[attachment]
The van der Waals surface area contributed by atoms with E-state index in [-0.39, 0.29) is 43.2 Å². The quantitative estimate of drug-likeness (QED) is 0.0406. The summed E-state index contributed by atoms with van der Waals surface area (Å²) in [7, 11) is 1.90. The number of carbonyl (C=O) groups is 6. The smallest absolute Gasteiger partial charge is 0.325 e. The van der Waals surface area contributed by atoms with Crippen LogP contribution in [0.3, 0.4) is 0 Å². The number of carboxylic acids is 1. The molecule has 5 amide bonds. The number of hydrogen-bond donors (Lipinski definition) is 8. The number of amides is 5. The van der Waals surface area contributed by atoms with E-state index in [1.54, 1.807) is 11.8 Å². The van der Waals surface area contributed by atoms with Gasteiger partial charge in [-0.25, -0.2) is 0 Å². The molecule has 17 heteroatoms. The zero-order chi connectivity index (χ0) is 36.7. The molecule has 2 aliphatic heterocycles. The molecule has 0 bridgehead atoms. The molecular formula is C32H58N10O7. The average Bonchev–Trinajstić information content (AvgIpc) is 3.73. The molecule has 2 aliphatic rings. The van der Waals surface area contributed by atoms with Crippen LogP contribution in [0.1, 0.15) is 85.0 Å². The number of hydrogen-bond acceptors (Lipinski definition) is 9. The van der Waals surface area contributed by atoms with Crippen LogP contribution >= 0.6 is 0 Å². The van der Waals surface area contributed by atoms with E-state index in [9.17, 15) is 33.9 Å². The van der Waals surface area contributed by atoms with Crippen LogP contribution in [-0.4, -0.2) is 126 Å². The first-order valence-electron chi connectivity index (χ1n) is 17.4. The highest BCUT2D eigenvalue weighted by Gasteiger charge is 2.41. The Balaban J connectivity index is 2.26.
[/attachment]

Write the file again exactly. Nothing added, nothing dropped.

The van der Waals surface area contributed by atoms with E-state index in [-0.39, 0.29) is 43.2 Å². The quantitative estimate of drug-likeness (QED) is 0.0406. The summed E-state index contributed by atoms with van der Waals surface area (Å²) in [7, 11) is 1.90. The number of carbonyl (C=O) groups is 6. The smallest absolute Gasteiger partial charge is 0.325 e. The van der Waals surface area contributed by atoms with Crippen LogP contribution in [0.3, 0.4) is 0 Å². The number of carboxylic acids is 1. The molecule has 5 amide bonds. The number of hydrogen-bond donors (Lipinski definition) is 8. The number of amides is 5. The van der Waals surface area contributed by atoms with E-state index in [1.54, 1.807) is 11.8 Å². The van der Waals surface area contributed by atoms with Gasteiger partial charge in [-0.25, -0.2) is 0 Å². The molecule has 17 heteroatoms. The zero-order chi connectivity index (χ0) is 36.7. The molecule has 2 aliphatic heterocycles. The molecule has 0 bridgehead atoms. The molecular formula is C32H58N10O7. The average Bonchev–Trinajstić information content (AvgIpc) is 3.73. The molecule has 2 aliphatic rings. The van der Waals surface area contributed by atoms with Crippen LogP contribution in [0.1, 0.15) is 85.0 Å². The number of hydrogen-bond acceptors (Lipinski definition) is 9. The van der Waals surface area contributed by atoms with Crippen LogP contribution >= 0.6 is 0 Å². The van der Waals surface area contributed by atoms with E-state index in [9.17, 15) is 33.9 Å². The van der Waals surface area contributed by atoms with Crippen LogP contribution in [-0.4, -0.2) is 126 Å². The first-order valence-electron chi connectivity index (χ1n) is 17.4. The highest BCUT2D eigenvalue weighted by Gasteiger charge is 2.41. The Balaban J connectivity index is 2.26.